Tuesday, May 7, 2013

Trade Week in review: 29 April to 5 May 2013

Last week was pretty bad. I won a few trades, but at one stage I had six trades open at 1% risk per trade. Five of those trades began to move against me and I was down -3%. Rather than wait for my stop losses to get hit and lose 5%, I decided to close all trades and take a break from trading.
My main goal for the next month or two will be to revisit my systems and see if I can tighten my stops and create reasonable R:R ratios. At the moment, most of my weekly systems use a reward-to-risk of 0.25:1 or less. While it looks profitable on paper, these sorts of ratios present a psychological risk in that when you encounter a loss, that loss really hurts. It would take a relatively large number of wins to claw your way back. Now, when I was looking at the prospect of five losing trades, the psychological weakness of a low reward-to-risk system became really apparent.
The other problem is that because losses are relatively rare, you can't really build a psychological immunity to losing. In contrast, say you have a system that wins 50% of the time, and loses 50%. You can expect a loss when you enter a trade. It doesn't bother you so much because it's well within your system's expectation. On the otherhand, if you have a system that wins 90% and you experience a loss, it puts you on pause. Suffer a few more losses, it makes you question your trading.
Trade management is also becoming an issue. Having five trades move against me at the same time is the result of short-term correlation.
These are new trade management rules that I am contemplating to minimise correlation:
1. Only have one trade open PER TIMEFRAME e.g. I can have one trade open using a daily timeframe system, and another trade on the weekly timeframe, but I cannot have two daily or two weekly trades open simultaneously.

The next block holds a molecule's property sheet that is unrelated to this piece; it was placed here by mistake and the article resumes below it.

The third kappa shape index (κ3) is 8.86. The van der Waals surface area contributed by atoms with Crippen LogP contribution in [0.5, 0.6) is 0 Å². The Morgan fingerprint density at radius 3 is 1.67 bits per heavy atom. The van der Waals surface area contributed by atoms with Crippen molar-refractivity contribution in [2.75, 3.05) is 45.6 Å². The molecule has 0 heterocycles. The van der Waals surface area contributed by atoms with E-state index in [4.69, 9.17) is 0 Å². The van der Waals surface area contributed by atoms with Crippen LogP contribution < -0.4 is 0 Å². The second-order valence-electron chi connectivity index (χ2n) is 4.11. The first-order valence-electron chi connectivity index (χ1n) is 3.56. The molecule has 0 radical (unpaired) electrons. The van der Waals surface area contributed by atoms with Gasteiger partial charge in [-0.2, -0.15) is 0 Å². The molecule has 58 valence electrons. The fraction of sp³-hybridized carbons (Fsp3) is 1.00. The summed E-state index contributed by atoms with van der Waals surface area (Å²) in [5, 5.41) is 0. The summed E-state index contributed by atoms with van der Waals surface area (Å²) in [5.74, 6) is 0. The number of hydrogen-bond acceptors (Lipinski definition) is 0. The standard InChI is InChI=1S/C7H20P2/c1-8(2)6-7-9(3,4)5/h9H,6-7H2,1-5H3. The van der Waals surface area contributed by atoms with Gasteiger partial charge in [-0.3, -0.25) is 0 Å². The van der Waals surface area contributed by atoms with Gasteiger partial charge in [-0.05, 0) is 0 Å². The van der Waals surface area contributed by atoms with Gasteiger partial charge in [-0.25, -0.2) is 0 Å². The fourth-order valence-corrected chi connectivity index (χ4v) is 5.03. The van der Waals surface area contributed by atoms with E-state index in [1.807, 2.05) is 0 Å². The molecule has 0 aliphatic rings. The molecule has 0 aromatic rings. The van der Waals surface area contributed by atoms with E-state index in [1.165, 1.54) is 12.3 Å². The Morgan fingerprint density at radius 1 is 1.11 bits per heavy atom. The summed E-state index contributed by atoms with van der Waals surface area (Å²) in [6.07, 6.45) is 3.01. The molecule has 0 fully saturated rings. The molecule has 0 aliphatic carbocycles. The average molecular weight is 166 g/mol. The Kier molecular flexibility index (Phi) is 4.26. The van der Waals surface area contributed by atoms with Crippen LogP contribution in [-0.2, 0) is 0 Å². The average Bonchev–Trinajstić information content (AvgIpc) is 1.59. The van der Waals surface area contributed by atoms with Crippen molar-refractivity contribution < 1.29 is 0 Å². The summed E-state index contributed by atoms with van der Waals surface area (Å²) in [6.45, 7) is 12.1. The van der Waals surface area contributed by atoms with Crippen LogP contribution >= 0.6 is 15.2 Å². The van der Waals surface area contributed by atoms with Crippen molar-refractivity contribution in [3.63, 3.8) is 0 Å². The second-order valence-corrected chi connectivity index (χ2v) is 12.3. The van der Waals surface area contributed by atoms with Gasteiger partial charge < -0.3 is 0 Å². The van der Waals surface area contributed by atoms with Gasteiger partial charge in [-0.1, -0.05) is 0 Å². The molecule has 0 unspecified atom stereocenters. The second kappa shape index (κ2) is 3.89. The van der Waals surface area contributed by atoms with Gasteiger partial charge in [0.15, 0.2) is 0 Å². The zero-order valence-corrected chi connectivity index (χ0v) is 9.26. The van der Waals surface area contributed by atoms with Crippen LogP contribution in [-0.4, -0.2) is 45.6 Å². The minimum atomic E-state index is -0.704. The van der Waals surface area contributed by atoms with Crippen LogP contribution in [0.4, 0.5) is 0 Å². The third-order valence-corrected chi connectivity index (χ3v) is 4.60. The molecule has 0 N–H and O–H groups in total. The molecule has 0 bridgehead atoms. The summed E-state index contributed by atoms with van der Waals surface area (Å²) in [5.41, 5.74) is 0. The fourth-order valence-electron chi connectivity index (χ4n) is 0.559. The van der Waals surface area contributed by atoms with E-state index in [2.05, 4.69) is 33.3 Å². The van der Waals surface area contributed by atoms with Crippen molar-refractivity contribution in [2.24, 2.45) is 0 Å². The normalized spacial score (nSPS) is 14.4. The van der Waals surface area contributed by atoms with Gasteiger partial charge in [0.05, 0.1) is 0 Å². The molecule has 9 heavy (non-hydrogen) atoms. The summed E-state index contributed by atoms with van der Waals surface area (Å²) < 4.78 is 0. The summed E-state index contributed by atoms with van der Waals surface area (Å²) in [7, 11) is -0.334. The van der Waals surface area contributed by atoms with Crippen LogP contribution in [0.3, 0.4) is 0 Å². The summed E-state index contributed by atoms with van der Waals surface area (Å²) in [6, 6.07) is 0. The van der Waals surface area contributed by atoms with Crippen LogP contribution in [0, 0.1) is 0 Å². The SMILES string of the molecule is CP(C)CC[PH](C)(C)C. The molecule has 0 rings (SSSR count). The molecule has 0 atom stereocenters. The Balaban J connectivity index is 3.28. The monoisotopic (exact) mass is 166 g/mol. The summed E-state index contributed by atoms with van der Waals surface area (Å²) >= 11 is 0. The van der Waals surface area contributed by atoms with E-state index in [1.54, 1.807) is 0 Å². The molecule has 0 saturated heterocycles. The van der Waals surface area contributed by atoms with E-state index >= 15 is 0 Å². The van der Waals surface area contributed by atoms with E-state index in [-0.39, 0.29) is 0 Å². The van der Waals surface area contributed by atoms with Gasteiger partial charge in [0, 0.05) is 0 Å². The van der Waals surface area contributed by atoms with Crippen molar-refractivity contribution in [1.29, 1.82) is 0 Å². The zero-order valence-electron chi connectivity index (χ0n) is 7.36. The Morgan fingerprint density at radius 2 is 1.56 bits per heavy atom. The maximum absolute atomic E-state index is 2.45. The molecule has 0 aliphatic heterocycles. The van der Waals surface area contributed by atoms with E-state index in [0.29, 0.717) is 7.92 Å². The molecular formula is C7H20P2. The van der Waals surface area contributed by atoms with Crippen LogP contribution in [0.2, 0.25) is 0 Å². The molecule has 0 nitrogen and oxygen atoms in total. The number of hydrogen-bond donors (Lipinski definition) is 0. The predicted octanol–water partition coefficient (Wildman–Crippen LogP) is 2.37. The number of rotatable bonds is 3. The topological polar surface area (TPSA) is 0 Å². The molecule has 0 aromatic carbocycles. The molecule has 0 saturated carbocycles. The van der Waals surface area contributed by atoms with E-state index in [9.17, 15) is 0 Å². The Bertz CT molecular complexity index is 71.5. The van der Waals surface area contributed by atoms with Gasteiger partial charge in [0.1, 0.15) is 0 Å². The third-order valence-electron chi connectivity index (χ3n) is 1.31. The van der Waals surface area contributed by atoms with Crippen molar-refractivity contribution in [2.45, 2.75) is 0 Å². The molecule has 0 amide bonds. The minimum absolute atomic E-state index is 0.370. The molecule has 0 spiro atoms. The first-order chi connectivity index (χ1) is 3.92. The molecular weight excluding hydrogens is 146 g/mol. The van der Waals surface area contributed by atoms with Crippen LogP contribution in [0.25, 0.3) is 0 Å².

2. Tighten my stops and create reasonable R:R ratios. Tighter stops means a shorter duration for trades, and thus less overlap and correlation. This will also allow a higher frequency of trades.
I will be going on a "semi-break" for the next few weeks at least. I'll continue trading with one trading system that I feel is robust enough (my Hermes low volatility breakout on the daily chart). I'll be re-optimising everything else with tighter stops. This may take awhile. :) 


  1. Kevin,

    What might be more helpful than just tightening your stops and changing your R:R ratios is to take the time to analyze your previous trades or backtests.

    For instance, you could look into a maximum adverse excursion (MAE) graph. The MAE is basically the largest drawdown during the lifetime of a trade. It will make it much easier to figure out how much unrealized loss must be incurred in a trade before it typically does not recover.

    Looking deeper into this might give you better insight on where to place your stops to increase the performance of your trading.

    Good luck and let me know if you would like to talk more about this or other ways of improving performance without changing your strategy. (I am a big believer that money and risk management can be as important as entry signals)

    1. I've studied adverse excursions before and tried to use it to optimise one of my systems, but I found it really clumsy.

      My understanding of MAE is you pre-determine your TP, and then use MAE to optimise your stop loss placement.

      Alternatively, you pre-determine your stop loss, and use "maximum favourable excursion" to optimise your TP placement. This is what I currently do.

      I'm not sure which way is "better".


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